[Date Prev][Date Next][Thread Prev][Thread Next][Date Index][Thread Index]
The current thinking on the next LedgerSMB architecture.
- Subject: The current thinking on the next LedgerSMB architecture.
- From: "Chris Travers" <..hidden..>
- Date: Mon, 7 May 2007 10:10:57 -0700
This is an attempt to summarize for the record our current architectural approach. If there are no concerns, comments, are clarifications needed, I would like to put it on our web site.
I: Base Architecture Goals
The new architecture is designed to solve the following problems with the current codebase:
1) Maintenance difficulty. The current codebase is quite unstructured and difficult to maintain. 1.2.x has already been a bit of a mess due to the issues of fixing something one place and having it break something else.
2) Interoperability difficulty. Currently interoperating with the codebase requires very brittle and opaque interfaces. We need to change this to allow for add-ons in different languages using a number of stable methods.
3) Ease of customization. Many vertical solutions require customizations to work effectively. The current software is not easy to customize.
2: Current Approach
We are refactoring the code along the lines of an MVC architecture. This architecture, however, is slightly different than other MVC implementations and hence we have decided not to use any framework and simply refactor code as appropriate.
A) Model: Unlike most MVC implementations, the model will be defined as much as possible in the database and methods will be implemented in stored procedures. A lightweight Perl wrapper will exist to allow us to dynamically discover these methods. Essentially, the ORM will be defined in the db.
The current proof of concept uses Perl's AUTOLOAD function which is not in line with best coding practices. We intend to replace this with Module::Compile as soon as we get that stable. That may not happen by
1.3, however, but it would allow for modules to compile themselves on first run after edit (and thus require fewer database calls and more functionality).
The in-db ORM will allow the entire data model of the application to be accessible to other components possibly written in other languages. Other implementations of the entire web software could easily be written in arbitrary languages (Java and Python have both been discussed), as well as add-on components.
B) View: The current approach to the is to support a non-default subset of Template Toolkit which is in line with XML, SGML, and HTML standards. This should allow for easier access to the templates in other languages due to our use of PI tags. More mature areas may be moved over to XSLT-based templates based on XML representation.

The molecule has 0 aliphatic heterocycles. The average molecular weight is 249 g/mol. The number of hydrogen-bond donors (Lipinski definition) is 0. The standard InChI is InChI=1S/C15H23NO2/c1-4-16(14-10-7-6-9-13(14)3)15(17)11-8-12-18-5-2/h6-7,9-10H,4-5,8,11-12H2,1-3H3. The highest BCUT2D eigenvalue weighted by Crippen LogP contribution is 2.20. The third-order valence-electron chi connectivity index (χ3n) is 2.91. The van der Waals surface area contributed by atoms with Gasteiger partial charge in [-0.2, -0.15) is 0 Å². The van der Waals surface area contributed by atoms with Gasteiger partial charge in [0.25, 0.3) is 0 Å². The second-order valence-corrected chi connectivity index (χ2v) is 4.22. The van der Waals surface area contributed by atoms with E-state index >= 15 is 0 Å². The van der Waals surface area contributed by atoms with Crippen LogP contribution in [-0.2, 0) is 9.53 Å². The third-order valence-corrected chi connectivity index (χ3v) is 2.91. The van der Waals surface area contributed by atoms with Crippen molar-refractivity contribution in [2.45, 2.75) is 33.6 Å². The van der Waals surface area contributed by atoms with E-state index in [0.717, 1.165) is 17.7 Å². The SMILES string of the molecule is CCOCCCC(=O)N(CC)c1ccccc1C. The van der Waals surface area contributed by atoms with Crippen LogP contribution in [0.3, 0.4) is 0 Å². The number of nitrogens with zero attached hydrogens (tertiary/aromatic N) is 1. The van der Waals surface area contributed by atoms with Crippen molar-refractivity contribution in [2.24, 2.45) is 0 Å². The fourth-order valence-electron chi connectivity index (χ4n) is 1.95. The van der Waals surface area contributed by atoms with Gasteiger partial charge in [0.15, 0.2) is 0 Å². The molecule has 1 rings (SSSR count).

The second point of interoperability will also be through a view component: those of RESTful web services. Many or all objects in the system will have XML representations and these can be accessed using standard HTTP operations (GET, PUT, POST, etc).
C) Controller: The controller components will be light-weight workflow scripts automating the interaction of the user with the view and model components.
3: Stored Procedure Conventions
Stored procedures will be named according to the following convention of class_method (all lower case).
Stored procedures may use named arguments corresponding to object properties. Because PostgreSQL does not allow for arguments to have the same names as columns used, all named IN variables will be prefaced with in_. The model wrapper will discover these names, strip the prefix, and match with appropriate properties.
4: Why not use a framework like Catalyst?
Most MVC frameworks assume that the MVC components are broken down along specific lines which are not condusive to our goals. In particular the ORM layers do not work well with our approach.
In general, the consensus has been that these frameworks are the wrong tool for the job, that they add needless complexity, and that using them would create pressure to abandon our architecutral goals in favor of a single-language solution. In short, we have yet to be convinced that the added complexity would be worth it.